Learning IP address structure and how they function in the operation of the network provides an understanding of how IP packet are forwarded over the networks using TCP/IP IP Addressing cont. IPv4 address is the most common type of address currently used on the Internet. IPv4 are 32-bit numbers that describe the location of a network device. IP address is a hierarchical address and consist of two parts: Network address portion (network ID): describes the network of which this IP address is a part of. The router maintains information about routes to each network. Host address component (host ID): identifies a specific endpoint.
These endpoints are the servers, computers, and other devices connected to the network. It is assigned by organizations to individual devices. IP Addressing Fields As data travels down the protocol stack it is encapsulated. At the Internet Layer it is encapsulated into a PDU (commonly called a packet or datagram) The header for this packet has several fields, we will focus on two of those fields. Source Address: Specifies the sending nodes IP address Destination Address: Specifies the receiving nodes address
IP Addressing Field cont. IP Address Format: Dotted Decimal Notation In any given IP address, some portion of the 32-bit number represents the network and the remaining bits represent the host. Many hosts may share the same network address, combining the network address with a host address uniquely identifies any device connected to the network. 32-bit numbers are broken up into 4 groups of numbers called octets (1 octet=8 bits) Each octet is represented as a decimal number between 0 and 255 and separated by a period. This scheme is known as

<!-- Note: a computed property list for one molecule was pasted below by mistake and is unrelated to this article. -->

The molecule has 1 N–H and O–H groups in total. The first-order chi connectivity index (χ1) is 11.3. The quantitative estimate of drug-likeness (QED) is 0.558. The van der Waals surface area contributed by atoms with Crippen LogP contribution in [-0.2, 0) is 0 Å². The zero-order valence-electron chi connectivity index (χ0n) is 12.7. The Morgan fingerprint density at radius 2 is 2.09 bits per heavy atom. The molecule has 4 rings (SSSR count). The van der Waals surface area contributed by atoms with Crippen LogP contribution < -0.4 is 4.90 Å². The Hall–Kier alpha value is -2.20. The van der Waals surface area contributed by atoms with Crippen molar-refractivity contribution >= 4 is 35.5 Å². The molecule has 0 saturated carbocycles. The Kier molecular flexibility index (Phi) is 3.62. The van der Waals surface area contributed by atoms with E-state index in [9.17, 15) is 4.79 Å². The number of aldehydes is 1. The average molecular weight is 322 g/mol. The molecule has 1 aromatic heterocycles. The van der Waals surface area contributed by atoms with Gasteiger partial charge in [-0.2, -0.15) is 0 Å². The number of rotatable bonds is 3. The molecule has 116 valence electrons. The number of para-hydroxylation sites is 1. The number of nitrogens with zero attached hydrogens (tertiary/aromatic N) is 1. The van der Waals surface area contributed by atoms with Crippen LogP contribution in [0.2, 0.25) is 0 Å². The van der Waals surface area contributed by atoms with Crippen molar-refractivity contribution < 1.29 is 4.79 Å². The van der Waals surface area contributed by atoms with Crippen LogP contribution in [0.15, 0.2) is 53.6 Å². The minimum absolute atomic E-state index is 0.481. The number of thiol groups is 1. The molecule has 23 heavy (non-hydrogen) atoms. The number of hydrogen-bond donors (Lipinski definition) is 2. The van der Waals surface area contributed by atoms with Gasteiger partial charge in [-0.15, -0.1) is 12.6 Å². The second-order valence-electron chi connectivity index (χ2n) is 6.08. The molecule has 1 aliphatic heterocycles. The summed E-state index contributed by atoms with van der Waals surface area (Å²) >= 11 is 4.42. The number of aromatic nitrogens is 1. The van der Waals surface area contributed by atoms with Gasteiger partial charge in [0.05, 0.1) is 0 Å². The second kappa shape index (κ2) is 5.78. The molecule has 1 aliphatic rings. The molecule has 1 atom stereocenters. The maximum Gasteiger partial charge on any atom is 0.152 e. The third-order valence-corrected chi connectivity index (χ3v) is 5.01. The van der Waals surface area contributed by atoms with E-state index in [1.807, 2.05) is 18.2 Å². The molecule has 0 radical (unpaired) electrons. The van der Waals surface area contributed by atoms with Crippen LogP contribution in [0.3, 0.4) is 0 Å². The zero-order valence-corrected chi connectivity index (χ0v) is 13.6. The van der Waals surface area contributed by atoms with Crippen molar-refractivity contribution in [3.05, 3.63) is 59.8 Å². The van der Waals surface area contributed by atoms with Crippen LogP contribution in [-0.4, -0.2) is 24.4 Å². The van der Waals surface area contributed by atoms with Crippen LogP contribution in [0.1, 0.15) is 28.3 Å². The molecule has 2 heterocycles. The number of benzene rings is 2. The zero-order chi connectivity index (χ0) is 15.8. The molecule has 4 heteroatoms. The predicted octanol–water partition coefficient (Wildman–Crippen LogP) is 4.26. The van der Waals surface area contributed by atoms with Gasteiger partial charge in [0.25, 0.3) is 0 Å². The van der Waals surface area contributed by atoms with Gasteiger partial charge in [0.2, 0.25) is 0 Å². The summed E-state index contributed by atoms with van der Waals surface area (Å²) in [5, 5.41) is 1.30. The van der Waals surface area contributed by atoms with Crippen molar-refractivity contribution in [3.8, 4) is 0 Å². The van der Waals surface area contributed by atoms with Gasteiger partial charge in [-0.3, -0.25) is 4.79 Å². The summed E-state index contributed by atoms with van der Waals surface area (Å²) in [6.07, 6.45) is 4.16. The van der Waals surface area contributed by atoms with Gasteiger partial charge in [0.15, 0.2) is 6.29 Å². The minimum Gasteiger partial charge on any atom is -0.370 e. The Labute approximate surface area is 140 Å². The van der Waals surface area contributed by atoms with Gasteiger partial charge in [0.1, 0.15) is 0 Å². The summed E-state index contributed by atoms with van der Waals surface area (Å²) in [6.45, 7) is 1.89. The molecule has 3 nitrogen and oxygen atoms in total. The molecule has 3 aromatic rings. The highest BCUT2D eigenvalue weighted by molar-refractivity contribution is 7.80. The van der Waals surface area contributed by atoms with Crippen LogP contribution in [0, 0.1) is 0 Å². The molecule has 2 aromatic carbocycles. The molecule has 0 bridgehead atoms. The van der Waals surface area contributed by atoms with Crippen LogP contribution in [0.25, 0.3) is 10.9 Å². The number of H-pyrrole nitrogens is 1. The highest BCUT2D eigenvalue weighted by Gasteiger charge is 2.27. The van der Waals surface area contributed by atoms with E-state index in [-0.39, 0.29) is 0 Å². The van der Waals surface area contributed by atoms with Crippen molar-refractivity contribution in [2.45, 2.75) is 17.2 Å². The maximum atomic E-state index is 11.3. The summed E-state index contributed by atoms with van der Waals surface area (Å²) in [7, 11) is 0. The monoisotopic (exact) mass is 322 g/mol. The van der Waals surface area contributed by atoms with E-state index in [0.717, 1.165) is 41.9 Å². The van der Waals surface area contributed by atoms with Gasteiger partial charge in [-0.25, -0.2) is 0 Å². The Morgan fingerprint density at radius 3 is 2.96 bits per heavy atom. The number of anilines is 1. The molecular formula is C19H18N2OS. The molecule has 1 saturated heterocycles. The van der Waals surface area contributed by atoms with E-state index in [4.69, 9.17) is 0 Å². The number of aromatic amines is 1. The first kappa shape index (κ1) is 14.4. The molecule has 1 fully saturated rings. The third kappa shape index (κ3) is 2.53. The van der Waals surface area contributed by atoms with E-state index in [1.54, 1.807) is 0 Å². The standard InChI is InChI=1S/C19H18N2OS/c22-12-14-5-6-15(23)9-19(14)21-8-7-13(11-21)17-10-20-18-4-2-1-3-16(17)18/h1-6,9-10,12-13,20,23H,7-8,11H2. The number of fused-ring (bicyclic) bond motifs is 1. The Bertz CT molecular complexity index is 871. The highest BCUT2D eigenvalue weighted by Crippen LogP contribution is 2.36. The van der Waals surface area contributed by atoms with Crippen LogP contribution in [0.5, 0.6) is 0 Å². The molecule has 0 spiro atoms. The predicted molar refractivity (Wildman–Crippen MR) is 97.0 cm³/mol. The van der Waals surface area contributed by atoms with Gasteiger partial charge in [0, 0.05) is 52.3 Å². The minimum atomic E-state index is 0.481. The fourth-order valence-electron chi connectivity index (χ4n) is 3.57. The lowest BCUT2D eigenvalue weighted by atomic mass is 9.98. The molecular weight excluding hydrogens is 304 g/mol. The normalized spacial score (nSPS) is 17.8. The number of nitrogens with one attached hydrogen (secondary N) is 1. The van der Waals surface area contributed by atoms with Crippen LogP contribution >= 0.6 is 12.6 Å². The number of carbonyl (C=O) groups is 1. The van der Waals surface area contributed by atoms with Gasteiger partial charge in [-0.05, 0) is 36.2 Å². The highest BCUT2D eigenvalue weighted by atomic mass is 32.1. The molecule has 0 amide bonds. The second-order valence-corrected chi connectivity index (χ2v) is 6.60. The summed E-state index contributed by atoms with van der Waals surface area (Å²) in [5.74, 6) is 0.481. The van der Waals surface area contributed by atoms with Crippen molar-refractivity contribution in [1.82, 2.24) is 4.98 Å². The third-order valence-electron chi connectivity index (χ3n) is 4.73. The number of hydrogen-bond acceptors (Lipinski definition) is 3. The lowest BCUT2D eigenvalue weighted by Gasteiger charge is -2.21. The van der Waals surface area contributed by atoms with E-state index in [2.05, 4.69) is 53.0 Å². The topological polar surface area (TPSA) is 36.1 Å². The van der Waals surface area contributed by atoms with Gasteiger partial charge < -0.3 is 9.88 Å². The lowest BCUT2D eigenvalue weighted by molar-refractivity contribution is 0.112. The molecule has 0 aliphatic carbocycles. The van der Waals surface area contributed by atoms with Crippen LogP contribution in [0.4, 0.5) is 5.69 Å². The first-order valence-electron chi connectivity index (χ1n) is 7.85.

dotted decimal notation ex: 172.16.128.17 spoken as 172 dot 16 dot 128 dot 17 IP Address Format: Dotted Decimal Notation IP Address Format: Number Conversion Decimal base 10 (0 through 9) example: 5753 5(thousands) 7(hundreds) 5(tens) 3(ones) Binary base 2 (0 and 1) example: 1 128
0 1 64 128 + 32 = 160 0 32 0
16 0 0 8 0 4 2
1 IP Address Format: Number Conversion Binary base 2 (0 and 1) example: 1 128 1 1
+ 1 + 0 + 0 + 0 = 168 +0+0+0+1= 1 + 0 + 1 + 0 + 0 = 100 2 1 IP Address Classes To accommodate different sizes of network and aid in classifying them IP addresses are divided into categories called classes. Assigning IP addresses to classes is known as classful
addressing The classes were determined during the early days of the Internet by the Internet Assigned Numbers Authority (IANA) Each IP address is broken down into a network ID and the host ID. In addition, a bit or bit sequence at the start of each address determines the class of the address. IP Address Classes cont. Class A Class A address uses only the first octet (8 bits) of the 32-bit number to indicate the network address. Remainder three octets of the 32-bit number are used